[special_heading title=”Self-Limiting Our Freedom ” subtitle=”by Louise Westfall” separator=”yes”]The morning scripture text is part of the Apostle Paul’s letter to the churches of Corinth, a thriving Mediterranean seaport. It’s his guidance on a matter of critical importance to the new faith communities, and about which there was considerable disagreement. A reading from the first letter to the Corinthians, in the eighth chapter at the first verse. Listen for God’s word to the church. [8:1-13]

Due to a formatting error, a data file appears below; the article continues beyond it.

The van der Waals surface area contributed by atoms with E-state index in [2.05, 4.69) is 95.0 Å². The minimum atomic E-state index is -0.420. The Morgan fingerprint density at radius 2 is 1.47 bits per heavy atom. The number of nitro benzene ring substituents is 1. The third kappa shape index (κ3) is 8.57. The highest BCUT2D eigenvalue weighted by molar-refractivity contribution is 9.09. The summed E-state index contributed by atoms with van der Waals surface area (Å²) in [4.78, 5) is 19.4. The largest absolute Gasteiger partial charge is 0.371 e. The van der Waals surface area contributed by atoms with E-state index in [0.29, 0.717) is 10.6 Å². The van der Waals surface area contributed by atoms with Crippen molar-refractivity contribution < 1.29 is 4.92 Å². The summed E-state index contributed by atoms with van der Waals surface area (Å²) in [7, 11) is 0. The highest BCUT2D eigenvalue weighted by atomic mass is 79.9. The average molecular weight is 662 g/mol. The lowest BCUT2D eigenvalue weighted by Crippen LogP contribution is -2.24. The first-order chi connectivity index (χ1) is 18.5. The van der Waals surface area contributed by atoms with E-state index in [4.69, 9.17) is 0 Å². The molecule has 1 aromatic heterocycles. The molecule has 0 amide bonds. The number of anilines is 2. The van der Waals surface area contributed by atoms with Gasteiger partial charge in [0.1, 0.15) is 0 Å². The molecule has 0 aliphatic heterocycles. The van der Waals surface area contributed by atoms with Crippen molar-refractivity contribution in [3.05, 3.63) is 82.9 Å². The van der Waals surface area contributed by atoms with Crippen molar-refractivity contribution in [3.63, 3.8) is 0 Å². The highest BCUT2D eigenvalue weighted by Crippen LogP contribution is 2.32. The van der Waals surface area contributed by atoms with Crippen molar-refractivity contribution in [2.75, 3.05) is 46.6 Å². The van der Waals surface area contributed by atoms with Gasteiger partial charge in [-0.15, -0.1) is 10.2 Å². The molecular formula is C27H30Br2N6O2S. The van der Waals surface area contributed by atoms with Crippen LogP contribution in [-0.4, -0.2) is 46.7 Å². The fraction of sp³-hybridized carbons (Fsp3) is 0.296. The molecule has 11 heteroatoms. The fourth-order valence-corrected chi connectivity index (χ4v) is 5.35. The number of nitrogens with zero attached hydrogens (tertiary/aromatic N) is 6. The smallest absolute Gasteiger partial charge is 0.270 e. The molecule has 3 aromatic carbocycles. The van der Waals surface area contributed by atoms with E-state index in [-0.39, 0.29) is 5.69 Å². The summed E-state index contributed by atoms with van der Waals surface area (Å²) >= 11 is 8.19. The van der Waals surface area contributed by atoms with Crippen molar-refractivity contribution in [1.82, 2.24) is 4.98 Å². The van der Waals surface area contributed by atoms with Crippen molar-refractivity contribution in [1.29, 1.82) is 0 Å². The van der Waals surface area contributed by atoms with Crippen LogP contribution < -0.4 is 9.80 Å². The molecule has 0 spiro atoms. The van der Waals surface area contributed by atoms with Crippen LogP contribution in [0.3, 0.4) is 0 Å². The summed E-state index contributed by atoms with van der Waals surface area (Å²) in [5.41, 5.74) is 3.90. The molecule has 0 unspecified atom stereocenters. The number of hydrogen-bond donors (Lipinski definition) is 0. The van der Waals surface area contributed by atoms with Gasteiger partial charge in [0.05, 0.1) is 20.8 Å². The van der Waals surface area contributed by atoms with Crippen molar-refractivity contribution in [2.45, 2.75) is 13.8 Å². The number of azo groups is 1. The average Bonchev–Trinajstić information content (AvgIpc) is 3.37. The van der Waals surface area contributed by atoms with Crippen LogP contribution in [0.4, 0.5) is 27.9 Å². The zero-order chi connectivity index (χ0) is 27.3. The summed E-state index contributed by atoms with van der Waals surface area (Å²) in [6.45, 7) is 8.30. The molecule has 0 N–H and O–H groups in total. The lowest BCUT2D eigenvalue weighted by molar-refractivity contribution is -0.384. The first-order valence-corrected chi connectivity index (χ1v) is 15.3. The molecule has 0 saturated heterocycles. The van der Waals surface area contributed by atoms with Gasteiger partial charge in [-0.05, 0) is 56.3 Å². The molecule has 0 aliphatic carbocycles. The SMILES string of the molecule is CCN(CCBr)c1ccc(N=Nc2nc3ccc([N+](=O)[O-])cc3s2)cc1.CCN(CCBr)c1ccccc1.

Huh? How in the world is this text even remotely relevant to us? One of my clergy friends, an ardent vegetarian, tried to use it to urge her congregation never to eat meat, but I think that’s a stretch. If you’re a history buff, it might be interesting to know how the problem even emerged. Sacrificial offerings were common at this time, not only in private religious rituals, but even in the public arena. In neither context was the whole animal burned up — usually just a symbolic part. The rest of the animal was divided among the priests and magistrates, and whatever was left over was distributed to the people, or sold to shops for resale [from William Barclay, Commentary on the Letters to the Corinthians]. At least in Corinth, it was impossible to know whether the leg of lamb you’d purchased at the market had originally been used as an offering to one of many gods in the polytheistic culture. And for some Christians, this was akin to blasphemy, to defiling their pure faith in the one true God. For them it was more than a personal decision not to eat any meat themselves; they were deeply troubled by the public witness of fellow believers who ate without any moral compunction whatsoever. There were some who dismissed the “problem” as ridiculous because their pure faith in the one true God was not going to be affected by anything offered to an idol. They were too sophisticated and no doubt communicated a sense of intellectual superiority over the poor souls so limited by their unenlightened theology. As a saying I’ve heard a lot recently has it: “Not my circus. Not my monkeys.”